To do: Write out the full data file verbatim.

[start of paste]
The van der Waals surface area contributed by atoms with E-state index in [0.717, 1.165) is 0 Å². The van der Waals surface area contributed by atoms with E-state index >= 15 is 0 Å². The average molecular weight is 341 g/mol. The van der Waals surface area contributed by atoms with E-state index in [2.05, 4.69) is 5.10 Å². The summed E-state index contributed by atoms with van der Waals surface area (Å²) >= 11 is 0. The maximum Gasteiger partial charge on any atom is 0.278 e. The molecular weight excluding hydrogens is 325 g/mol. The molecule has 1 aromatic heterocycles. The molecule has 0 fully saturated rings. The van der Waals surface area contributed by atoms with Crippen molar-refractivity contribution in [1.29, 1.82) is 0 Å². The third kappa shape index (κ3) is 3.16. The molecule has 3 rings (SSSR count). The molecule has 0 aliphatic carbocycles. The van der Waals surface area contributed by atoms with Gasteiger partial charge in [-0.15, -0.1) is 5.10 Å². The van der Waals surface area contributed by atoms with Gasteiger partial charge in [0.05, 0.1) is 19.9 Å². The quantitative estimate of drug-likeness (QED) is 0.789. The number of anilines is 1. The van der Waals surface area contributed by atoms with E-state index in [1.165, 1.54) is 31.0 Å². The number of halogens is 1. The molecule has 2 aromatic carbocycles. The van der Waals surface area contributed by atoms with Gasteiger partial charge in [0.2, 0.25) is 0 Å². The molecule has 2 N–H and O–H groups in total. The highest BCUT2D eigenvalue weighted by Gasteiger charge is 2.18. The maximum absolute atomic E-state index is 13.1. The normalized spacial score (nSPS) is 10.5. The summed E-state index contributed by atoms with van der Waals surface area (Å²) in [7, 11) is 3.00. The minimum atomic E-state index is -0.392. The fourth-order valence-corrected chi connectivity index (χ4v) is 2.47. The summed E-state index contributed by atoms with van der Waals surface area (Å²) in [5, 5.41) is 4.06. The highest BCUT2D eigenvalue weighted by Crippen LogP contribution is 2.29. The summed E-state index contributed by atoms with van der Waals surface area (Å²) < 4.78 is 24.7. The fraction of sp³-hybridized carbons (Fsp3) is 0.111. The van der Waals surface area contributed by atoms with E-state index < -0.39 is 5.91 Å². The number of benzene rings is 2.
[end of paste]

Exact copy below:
The van der Waals surface area contributed by atoms with E-state index in [0.717, 1.165) is 0 Å². The van der Waals surface area contributed by atoms with E-state index >= 15 is 0 Å². The average molecular weight is 341 g/mol. The van der Waals surface area contributed by atoms with E-state index in [2.05, 4.69) is 5.10 Å². The summed E-state index contributed by atoms with van der Waals surface area (Å²) >= 11 is 0. The maximum Gasteiger partial charge on any atom is 0.278 e. The molecular weight excluding hydrogens is 325 g/mol. The molecule has 1 aromatic heterocycles. The molecule has 0 fully saturated rings. The van der Waals surface area contributed by atoms with Crippen molar-refractivity contribution in [1.29, 1.82) is 0 Å². The third kappa shape index (κ3) is 3.16. The molecule has 3 rings (SSSR count). The molecule has 0 aliphatic carbocycles. The van der Waals surface area contributed by atoms with Gasteiger partial charge in [-0.15, -0.1) is 5.10 Å². The van der Waals surface area contributed by atoms with Gasteiger partial charge in [0.05, 0.1) is 19.9 Å². The quantitative estimate of drug-likeness (QED) is 0.789. The number of anilines is 1. The van der Waals surface area contributed by atoms with E-state index in [1.165, 1.54) is 31.0 Å². The number of halogens is 1. The molecule has 2 aromatic carbocycles. The van der Waals surface area contributed by atoms with Gasteiger partial charge in [0.2, 0.25) is 0 Å². The molecule has 2 N–H and O–H groups in total. The highest BCUT2D eigenvalue weighted by Gasteiger charge is 2.18. The maximum absolute atomic E-state index is 13.1. The normalized spacial score (nSPS) is 10.5. The summed E-state index contributed by atoms with van der Waals surface area (Å²) in [7, 11) is 3.00. The minimum atomic E-state index is -0.392. The fourth-order valence-corrected chi connectivity index (χ4v) is 2.47. The summed E-state index contributed by atoms with van der Waals surface area (Å²) in [5, 5.41) is 4.06. The highest BCUT2D eigenvalue weighted by Crippen LogP contribution is 2.29. The summed E-state index contributed by atoms with van der Waals surface area (Å²) < 4.78 is 24.7. The fraction of sp³-hybridized carbons (Fsp3) is 0.111. The van der Waals surface area contributed by atoms with E-state index < -0.39 is 5.91 Å². The number of benzene rings is 2.